Pigeon Pea or Gungu Bean a staple food for humble Rasta Garden

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Pigeon Pea or Gungu Bean Nitrogen Fixing Legume

Family: Fabaceae/Faboideae
Botanical name: Cajanus cajun
Common names: Pigeon Pea, Gungu Bean, gandul,timbolillo,frijol de palo
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Pigeon Pea is one of the oldest edible bean crops in the world. Major producers are India, followed by Uganda,Tanzania,Kenya,Malawi,Ethiopia, West Indies and Caribbean region, Latin America Asia and Australia.

As a food crop Gungu Bean is usually grown as an annual plant, but it is a perennial and will grow for several years into small trees.It is an excellent for planting with cereals and other crops.

It is a cultivated shrub to 4m, bark dark with greenish patches, hairy new growth. Leaves alternate, talk 1cm blade, three parted, leaflets with stalks to one centimetre long, lance shaped to elliptic, tips pointed.Flowers yellow and orange, labiate or classic bean shape. Inflorescences to 9cm long. Fruit dry pods 6-8cm long by 1.4cm wide, finely hairy, flattened with two to nine seeds in each pod.

Pigeon Pea is used for animal feed, food and fuel. It is extremely popular as a Permaculture Plant as it produces more nitrogen from plant biomass per unit of area land than many other legumes. Pigeon Pea can fix about seventy kilograms of Nitrogen per hectare per season by symbiosis until the mid-pod fill stage.Pigeon Pea is used as a green manure crop.The plant itself is extremely hardy and tolerant to both low and high temperatures.This is a widely cultivated plant and has become invasive in somePacificIslands.Plant is said to die if fruit is not picked.

Nutritious staple food crop

Pigeon Pea is a fine source of proteins, carbohydrates and certain minerals such as calcium, phosphorus, magnesium, iron, sulphur and potassium.As well as soluble vitamins thiamine, riboflavin, niacin and choline. They are invaluable for a ital vegan diet. The dried bean can be frozen to kill weevils under the seed coat and then stored for soaking as needed and added to rice, soup, stews, dips etc.Just use them as you would use any other bean.

My favourite way of eating them is to green shell them like garden peas and they cook quickly and are delicious added to Rice and Peas.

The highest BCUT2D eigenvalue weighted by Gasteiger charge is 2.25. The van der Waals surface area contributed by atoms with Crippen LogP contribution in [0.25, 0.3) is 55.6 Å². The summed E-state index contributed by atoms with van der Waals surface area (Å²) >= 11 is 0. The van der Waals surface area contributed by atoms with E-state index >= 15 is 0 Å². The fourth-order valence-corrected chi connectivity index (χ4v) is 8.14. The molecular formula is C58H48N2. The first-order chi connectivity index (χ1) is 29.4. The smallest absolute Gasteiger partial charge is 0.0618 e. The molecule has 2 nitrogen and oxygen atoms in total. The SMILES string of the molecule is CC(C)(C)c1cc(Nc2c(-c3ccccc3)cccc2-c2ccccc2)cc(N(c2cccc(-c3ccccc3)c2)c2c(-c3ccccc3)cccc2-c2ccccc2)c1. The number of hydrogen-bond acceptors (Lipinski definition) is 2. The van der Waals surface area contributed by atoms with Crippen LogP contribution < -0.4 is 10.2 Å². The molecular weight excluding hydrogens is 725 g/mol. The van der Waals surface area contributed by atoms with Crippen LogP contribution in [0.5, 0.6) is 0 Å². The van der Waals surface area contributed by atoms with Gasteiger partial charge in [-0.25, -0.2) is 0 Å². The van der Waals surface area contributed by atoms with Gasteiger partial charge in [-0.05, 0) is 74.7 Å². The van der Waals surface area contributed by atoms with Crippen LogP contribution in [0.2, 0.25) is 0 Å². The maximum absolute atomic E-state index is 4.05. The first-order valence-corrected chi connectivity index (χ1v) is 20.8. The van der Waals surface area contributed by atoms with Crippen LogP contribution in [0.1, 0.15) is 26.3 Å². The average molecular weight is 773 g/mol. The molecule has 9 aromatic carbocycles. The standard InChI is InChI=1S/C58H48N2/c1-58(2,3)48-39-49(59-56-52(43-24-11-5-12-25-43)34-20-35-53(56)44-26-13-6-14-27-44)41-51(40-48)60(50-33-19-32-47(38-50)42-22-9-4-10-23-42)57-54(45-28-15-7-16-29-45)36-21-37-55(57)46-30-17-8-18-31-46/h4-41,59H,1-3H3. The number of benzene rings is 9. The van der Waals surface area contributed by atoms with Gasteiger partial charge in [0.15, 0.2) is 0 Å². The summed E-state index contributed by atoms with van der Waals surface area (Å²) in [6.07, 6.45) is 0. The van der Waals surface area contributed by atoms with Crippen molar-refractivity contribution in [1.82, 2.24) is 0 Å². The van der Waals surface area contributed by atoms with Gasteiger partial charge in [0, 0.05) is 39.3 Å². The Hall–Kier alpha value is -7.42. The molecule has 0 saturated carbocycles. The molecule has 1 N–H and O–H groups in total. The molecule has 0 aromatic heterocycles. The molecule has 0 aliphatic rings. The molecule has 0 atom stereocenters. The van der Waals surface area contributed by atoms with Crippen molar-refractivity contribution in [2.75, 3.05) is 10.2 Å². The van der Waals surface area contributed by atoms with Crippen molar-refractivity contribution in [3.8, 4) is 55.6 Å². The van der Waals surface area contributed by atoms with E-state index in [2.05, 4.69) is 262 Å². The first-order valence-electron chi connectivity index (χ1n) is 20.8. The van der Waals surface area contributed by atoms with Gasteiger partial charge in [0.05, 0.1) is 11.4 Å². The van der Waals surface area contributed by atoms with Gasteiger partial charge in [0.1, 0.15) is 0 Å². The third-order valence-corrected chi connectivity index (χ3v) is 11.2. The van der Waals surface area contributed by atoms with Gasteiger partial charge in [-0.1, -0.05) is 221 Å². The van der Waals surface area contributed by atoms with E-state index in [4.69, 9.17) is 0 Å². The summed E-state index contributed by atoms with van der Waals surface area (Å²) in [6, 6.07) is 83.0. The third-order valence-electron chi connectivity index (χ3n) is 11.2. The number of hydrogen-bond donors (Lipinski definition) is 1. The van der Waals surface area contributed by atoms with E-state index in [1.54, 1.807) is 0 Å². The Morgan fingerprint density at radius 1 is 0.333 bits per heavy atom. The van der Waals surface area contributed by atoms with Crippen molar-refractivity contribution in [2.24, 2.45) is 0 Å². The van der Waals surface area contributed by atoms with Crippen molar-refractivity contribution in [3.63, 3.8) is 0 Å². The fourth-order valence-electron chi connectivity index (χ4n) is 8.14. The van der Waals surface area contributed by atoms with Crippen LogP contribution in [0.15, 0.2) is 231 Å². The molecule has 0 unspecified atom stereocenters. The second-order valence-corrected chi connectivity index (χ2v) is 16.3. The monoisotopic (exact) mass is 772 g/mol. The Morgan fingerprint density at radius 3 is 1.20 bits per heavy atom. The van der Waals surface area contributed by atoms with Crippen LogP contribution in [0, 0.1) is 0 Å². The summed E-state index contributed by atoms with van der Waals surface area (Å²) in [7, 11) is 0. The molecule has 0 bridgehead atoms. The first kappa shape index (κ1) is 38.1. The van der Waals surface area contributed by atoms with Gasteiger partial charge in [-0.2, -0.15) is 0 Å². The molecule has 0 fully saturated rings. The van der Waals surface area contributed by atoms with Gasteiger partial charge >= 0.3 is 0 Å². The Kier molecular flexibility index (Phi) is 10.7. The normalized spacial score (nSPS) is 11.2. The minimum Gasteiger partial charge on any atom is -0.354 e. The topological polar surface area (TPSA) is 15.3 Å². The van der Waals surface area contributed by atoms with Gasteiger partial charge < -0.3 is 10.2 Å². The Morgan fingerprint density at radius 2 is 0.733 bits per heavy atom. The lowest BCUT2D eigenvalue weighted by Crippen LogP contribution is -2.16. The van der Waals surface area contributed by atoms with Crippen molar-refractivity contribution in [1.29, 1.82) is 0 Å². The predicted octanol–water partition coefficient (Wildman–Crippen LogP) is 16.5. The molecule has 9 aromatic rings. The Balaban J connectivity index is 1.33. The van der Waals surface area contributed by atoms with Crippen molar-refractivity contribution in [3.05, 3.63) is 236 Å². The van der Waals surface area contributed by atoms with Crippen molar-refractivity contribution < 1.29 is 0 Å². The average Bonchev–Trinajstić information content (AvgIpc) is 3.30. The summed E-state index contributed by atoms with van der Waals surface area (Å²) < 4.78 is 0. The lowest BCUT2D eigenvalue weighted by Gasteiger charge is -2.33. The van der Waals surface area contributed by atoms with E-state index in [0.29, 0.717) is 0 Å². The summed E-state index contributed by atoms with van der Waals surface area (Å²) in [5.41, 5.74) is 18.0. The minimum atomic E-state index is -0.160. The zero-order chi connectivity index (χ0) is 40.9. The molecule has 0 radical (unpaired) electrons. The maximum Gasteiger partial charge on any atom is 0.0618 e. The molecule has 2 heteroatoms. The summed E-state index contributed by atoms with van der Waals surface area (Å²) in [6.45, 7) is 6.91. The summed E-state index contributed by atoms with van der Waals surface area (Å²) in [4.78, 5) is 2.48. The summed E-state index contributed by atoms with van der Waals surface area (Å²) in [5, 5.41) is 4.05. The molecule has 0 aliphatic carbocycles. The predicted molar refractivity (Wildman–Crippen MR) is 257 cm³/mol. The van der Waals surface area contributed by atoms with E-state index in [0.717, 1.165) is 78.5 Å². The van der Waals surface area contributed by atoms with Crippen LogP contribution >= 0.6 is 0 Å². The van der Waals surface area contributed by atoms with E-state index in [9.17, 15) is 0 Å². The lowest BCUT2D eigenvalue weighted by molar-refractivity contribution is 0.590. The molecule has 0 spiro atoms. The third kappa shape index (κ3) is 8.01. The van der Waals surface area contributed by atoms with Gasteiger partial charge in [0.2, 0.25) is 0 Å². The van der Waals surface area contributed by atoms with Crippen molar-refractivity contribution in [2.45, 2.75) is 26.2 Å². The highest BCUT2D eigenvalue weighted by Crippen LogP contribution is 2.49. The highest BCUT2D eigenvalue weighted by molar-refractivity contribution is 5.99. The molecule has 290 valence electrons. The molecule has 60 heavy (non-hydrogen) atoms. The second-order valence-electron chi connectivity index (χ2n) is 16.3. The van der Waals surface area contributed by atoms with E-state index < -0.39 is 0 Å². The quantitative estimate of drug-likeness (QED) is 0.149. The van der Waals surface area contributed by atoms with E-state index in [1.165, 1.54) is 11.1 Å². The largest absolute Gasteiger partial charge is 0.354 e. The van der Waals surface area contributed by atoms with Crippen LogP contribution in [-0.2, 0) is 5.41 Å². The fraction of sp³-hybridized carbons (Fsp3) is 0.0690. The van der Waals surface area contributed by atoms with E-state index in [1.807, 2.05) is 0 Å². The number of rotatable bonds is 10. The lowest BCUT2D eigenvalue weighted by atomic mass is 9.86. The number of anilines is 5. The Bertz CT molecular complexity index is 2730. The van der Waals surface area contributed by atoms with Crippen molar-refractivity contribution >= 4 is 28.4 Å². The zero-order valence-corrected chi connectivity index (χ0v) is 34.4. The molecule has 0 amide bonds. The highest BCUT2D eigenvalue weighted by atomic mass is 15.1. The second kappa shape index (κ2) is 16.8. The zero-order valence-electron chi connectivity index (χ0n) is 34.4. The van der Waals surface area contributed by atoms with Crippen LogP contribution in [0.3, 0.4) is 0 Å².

Pigeon pea is also an excellent forage crop for livestock and with the high cost of other animal feeds makes it a great choice for poorer subsistence farmers.
InAfricait is used as fuel wood and the stems are used for fencing crops and weaving.

Pigeon Pea has also been used in Folk Medicine. For Example inArgentinait is said to be used for bronchitis, coughs, genital irritation, pneumonia and skin problems.InCubafor bronchitis and colds.The list of medicinal uses is profound, however without the correct administration techniques it is difficult for the layman to benefit from their myriad of medicinal benefits. Unfortunately this information is being lost at an alarming rate.Just including them in your diet has to be a good preventative health measure.

Pigeon Peas are an excellent multi purpose plant to add to your garden if you have a bit of room. A couple of bushes will give you a good harvest of dried beans that can be stored for later use.If you have some chickens or farm animals there’s help with the food bill here and the woody foliage is great for staking plants and making baskets.

Just be on the lookout for pure genetic strains of seeds. Experimentation is being done on transgenic pigeon peas to prevent viruses in livestock. Find your own good local seed now and save this seed religiously, that’s the only way to ensure that it is not genetically manipulated.
Keep the seed source genetically pure and local for healthy plants and people.
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